"Trump Force One," a quarter-century-old Boeing 757, might not be the largest, or the fastest, or the most expensive private aircraft in the world, but it holds the undeniable virtue of being the most famous. With a pair of powerfully inefficient Rolls-Royce RB211 turbofan engines, the plane was flown by discount airlines after its completion in 1991 (the first in Denmark, the second in Mexico) before it was sold in 1995 to Paul Allen, the Microsoft co-founder. Allen is said to have selected this particular plane from his personal fleet to ferry about his N.F.L. team, the Seattle Seahawks.
In 2011, Donald J. Trump reportedly paid $100 million for the plane and in short order erased whatever traces of Seahawk might have remained: The plane's face-lift included the installation of a silken master bedroom, as well as 24-karat-gold plating on the bathroom fixtures and seat belts.
The plane's opulence — its seats embroidered with what the reality-TV star claimed was the Trump family crest — and its billionaire pedigree recalled a venerable tradition of elite mobility, whereby warrior-aristocrats would commission costly ships not just for splendid seafaring and maritime conflict but for exchange among themselves, as gifts befitting their shared station. These practices endured for millenniums, from Pharaonic barges and Chinese imperial dragon boats to medieval Viking galleys (as, in the 10th century, when King Harald Fairhair of Norway presented to King Aethelstan of the West Saxons and the Mercians a purple-sailed vessel with a bow of gold) and British royal yachts, which Queen Victoria lent liberally to friends like the Empress of Austria.
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The early custodians of the American experiment, with egalitarian ideals and no real use for fancy boats, moved from here to there with relative humility. In 1787, when Thomas Jefferson set out from Paris for a three-month, 1,200-mile visit to American interests in Mediterranean seaports, he took no servants and paid personally to refresh the carriage horses. It was only with the arrival of the train that Americans developed a taste for class-differentiated transit. Perhaps the first private celebrity rail car was built by P.T. Barnum as a touring parlor for the "Swedish nightingale," Jenny Lind, and soon these were de rigueur among robber barons like Leland Stanford, George Gould and Charles Schwab.
William H. Vanderbilt, during the decade-long tenure he enjoyed as the richest man in America, ordered what The Chicago Daily Tribune identified in 1882 as "the most expensive private vehicle in the world." The Vanderbilt featured a "grand saloon" with lavish exterior panels of train depots and suspension bridges rendered in oil, but its owner emphasized not the trappings but the performance: "Mr. Vanderbilt has inherited his father's fondness for fast traveling, and, in a lesser degree, the old Commodore's partiality for what is known in railroad-parlance as 'going special' — which is traveling with a special engine, on special time and without regard to the trains and traffic of the road."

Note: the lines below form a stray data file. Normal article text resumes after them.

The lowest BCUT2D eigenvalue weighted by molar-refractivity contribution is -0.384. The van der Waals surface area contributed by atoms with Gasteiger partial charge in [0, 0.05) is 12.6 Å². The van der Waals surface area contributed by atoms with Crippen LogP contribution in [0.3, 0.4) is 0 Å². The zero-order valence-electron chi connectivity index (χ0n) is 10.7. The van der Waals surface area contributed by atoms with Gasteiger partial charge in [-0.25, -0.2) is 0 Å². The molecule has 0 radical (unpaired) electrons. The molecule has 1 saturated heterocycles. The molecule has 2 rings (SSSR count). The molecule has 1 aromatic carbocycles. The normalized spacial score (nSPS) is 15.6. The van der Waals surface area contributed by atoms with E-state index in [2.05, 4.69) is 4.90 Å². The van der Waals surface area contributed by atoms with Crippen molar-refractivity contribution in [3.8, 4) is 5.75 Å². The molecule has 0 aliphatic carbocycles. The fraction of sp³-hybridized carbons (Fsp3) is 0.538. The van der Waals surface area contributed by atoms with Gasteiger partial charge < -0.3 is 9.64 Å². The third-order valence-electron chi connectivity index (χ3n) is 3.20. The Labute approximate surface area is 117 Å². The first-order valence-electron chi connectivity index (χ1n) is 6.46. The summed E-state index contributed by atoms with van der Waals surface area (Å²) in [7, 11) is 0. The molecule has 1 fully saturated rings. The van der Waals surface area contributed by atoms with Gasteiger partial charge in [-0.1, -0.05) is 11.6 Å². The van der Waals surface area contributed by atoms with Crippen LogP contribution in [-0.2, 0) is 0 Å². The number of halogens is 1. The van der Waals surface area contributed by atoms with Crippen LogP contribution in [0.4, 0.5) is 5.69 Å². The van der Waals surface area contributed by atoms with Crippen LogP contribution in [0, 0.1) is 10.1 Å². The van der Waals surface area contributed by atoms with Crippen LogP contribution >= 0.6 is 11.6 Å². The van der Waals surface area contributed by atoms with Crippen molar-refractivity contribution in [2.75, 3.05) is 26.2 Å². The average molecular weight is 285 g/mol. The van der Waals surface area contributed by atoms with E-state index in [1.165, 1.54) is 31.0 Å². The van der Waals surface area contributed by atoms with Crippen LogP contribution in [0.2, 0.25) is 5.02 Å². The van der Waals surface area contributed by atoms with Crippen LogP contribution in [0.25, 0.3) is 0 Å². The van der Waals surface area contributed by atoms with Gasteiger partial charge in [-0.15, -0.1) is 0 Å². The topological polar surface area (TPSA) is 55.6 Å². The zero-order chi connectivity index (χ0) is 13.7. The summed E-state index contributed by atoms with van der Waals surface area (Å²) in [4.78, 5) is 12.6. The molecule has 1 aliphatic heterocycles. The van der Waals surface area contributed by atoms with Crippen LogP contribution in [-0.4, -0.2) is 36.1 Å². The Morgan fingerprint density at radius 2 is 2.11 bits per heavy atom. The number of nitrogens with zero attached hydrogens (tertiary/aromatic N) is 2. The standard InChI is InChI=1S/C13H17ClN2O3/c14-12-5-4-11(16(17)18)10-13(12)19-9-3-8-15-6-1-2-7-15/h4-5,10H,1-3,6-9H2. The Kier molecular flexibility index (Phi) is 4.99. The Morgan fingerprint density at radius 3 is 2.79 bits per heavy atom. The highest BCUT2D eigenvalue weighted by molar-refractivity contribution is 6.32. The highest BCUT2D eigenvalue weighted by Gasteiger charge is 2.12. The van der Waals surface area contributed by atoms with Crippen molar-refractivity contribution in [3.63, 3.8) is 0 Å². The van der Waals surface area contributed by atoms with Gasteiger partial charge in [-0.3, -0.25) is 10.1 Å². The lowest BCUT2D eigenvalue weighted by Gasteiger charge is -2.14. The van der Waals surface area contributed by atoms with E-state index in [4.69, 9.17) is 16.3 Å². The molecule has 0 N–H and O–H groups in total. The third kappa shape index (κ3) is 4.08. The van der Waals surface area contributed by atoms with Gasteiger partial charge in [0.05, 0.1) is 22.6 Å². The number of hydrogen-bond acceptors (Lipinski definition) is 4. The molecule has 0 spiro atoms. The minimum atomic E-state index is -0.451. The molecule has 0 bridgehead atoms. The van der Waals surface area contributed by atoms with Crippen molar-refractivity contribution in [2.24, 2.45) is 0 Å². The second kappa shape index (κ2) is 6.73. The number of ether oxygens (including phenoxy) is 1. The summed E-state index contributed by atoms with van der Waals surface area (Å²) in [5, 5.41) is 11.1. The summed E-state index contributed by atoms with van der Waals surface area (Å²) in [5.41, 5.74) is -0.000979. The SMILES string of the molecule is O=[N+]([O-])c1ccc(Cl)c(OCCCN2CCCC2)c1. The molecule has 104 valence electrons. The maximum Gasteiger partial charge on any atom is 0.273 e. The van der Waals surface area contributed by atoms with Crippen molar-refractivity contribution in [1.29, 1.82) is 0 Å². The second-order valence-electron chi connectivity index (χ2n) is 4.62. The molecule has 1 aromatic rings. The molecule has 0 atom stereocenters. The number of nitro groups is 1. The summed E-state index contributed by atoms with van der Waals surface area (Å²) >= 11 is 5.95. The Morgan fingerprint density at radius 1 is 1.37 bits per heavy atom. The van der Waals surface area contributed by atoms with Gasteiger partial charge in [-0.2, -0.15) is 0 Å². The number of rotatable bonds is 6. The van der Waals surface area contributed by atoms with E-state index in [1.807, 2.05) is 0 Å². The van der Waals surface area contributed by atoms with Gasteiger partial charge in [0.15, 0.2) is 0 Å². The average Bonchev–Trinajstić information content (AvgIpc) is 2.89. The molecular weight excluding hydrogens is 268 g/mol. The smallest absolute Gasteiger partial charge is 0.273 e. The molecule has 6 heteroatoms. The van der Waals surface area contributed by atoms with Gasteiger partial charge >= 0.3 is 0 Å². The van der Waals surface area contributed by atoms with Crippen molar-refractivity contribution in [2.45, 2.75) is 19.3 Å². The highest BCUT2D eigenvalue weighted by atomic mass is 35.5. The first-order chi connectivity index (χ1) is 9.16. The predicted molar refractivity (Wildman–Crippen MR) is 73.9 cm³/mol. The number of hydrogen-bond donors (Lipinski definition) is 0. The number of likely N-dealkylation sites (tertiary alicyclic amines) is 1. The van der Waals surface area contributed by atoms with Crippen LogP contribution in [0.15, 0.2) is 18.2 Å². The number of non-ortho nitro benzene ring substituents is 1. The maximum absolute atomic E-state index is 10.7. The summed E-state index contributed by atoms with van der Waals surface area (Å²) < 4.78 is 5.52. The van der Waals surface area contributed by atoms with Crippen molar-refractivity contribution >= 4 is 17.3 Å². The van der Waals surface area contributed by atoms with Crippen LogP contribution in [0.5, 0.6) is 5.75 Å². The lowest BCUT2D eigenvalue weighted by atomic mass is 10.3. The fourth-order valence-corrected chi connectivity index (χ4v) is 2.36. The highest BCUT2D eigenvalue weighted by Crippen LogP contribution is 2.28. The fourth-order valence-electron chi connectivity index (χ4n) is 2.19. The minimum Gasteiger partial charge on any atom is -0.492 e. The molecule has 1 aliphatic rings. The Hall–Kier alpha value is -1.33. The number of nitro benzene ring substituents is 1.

Yet even after these industrial and financial titans had begun to avail themselves of such perquisites, our heads of state maintained lingering reservations about priority treatment. In late 1863, the government appropriated funds to outfit President Lincoln with a custom rail coach. Later accounts would inflate the car's extravagance, but according to the assistant master car builder in Alexandria, Va., "Anyone who knew the habits of Mr. Lincoln would scout the idea of his designing an armored car of such luxurious appointments for his own use in going to the front."
The Great Emancipator rode in it but once, when the somber whistle-stop tour of the "Lincoln Special" returned his earthly remains to Springfield. It was not until 1942, after aides persuaded President Roosevelt that safety concerns necessitated a special-purpose vehicle, that American commanders in chief took their passage in executive style, in a V.I.P.-retrofitted version of the Pullman Company's Ferdinand Magellan. In January 1943, the train delivered Roosevelt under cover of night to Miami. He was taken in three legs across the Atlantic on a Boeing 314, the Dixie Clipper, to meet Churchill and De Gaulle in Casablanca. It was the first time a sitting U.S. president had flown.
And now our current president has brought the spirit of the private plane — the great symbol of extreme excess in isolated and theoretically productive comfort — to American public life. As a candidate, he held rallies in hangars so that his supporters might witness the grandiosity of his roaring descent from the sky. Once in office, Trump appointed the most disproportionately enplaned administration in history: According to Forbes, Treasury Secretary Steven Mnuchin has a Dassault Falcon; Linda McMahon, the Small Business Administration administrator, has a Bombardier Global; Education Secretary Betsy DeVos and her family maintain a fleet of 12 private jets, including a Boeing and six Gulfstreams, as well as four helicopters; Gary Cohn, the chairman of the National Economic Council, and Commerce Secretary Wilbur Ross each retain private-jet shares in a fractional-ownership arrangement.
The fact that the administration backed a tax-reform plan that enshrines an exemption for private-jet owners has only confirmed for its critics their sense that Trump's party cares inordinately for the well-being of the 1 percent. This is not the case; this solicitousness is rather more accurately geared toward the 1 percent of the 1 percent of the 1 percent.